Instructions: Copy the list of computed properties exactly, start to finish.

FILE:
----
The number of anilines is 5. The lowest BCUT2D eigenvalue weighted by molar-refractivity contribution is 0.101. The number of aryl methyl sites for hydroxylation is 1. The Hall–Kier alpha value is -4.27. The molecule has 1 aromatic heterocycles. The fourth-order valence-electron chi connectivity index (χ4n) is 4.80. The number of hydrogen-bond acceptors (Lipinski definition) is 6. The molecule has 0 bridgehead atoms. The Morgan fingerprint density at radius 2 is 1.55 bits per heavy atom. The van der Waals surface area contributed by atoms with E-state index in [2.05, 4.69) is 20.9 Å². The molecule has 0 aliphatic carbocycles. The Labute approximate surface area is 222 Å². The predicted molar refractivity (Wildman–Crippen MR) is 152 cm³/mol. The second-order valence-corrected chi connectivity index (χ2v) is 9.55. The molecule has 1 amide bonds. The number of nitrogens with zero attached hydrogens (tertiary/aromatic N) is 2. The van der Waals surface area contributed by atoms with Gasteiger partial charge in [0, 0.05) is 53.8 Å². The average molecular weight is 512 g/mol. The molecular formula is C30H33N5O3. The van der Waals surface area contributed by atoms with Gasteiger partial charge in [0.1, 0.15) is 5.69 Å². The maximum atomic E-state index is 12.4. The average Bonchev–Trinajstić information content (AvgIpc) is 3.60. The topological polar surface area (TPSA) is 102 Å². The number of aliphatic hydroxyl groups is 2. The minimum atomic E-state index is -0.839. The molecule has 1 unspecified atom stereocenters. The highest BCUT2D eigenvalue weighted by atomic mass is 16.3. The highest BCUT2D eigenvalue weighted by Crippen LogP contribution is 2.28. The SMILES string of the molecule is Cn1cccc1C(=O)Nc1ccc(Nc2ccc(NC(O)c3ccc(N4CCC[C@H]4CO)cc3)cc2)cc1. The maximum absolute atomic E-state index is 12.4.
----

The number of anilines is 5. The lowest BCUT2D eigenvalue weighted by molar-refractivity contribution is 0.101. The number of aryl methyl sites for hydroxylation is 1. The Hall–Kier alpha value is -4.27. The molecule has 1 aromatic heterocycles. The fourth-order valence-electron chi connectivity index (χ4n) is 4.80. The number of hydrogen-bond acceptors (Lipinski definition) is 6. The molecule has 0 bridgehead atoms. The Morgan fingerprint density at radius 2 is 1.55 bits per heavy atom. The van der Waals surface area contributed by atoms with E-state index in [2.05, 4.69) is 20.9 Å². The molecule has 0 aliphatic carbocycles. The Labute approximate surface area is 222 Å². The predicted molar refractivity (Wildman–Crippen MR) is 152 cm³/mol. The second-order valence-corrected chi connectivity index (χ2v) is 9.55. The molecule has 1 amide bonds. The number of nitrogens with zero attached hydrogens (tertiary/aromatic N) is 2. The van der Waals surface area contributed by atoms with Gasteiger partial charge in [0, 0.05) is 53.8 Å². The average molecular weight is 512 g/mol. The molecular formula is C30H33N5O3. The van der Waals surface area contributed by atoms with Gasteiger partial charge in [0.1, 0.15) is 5.69 Å². The maximum atomic E-state index is 12.4. The average Bonchev–Trinajstić information content (AvgIpc) is 3.60. The topological polar surface area (TPSA) is 102 Å². The number of aliphatic hydroxyl groups is 2. The minimum atomic E-state index is -0.839. The molecule has 1 unspecified atom stereocenters. The highest BCUT2D eigenvalue weighted by atomic mass is 16.3. The highest BCUT2D eigenvalue weighted by Crippen LogP contribution is 2.28. The SMILES string of the molecule is Cn1cccc1C(=O)Nc1ccc(Nc2ccc(NC(O)c3ccc(N4CCC[C@H]4CO)cc3)cc2)cc1. The maximum absolute atomic E-state index is 12.4.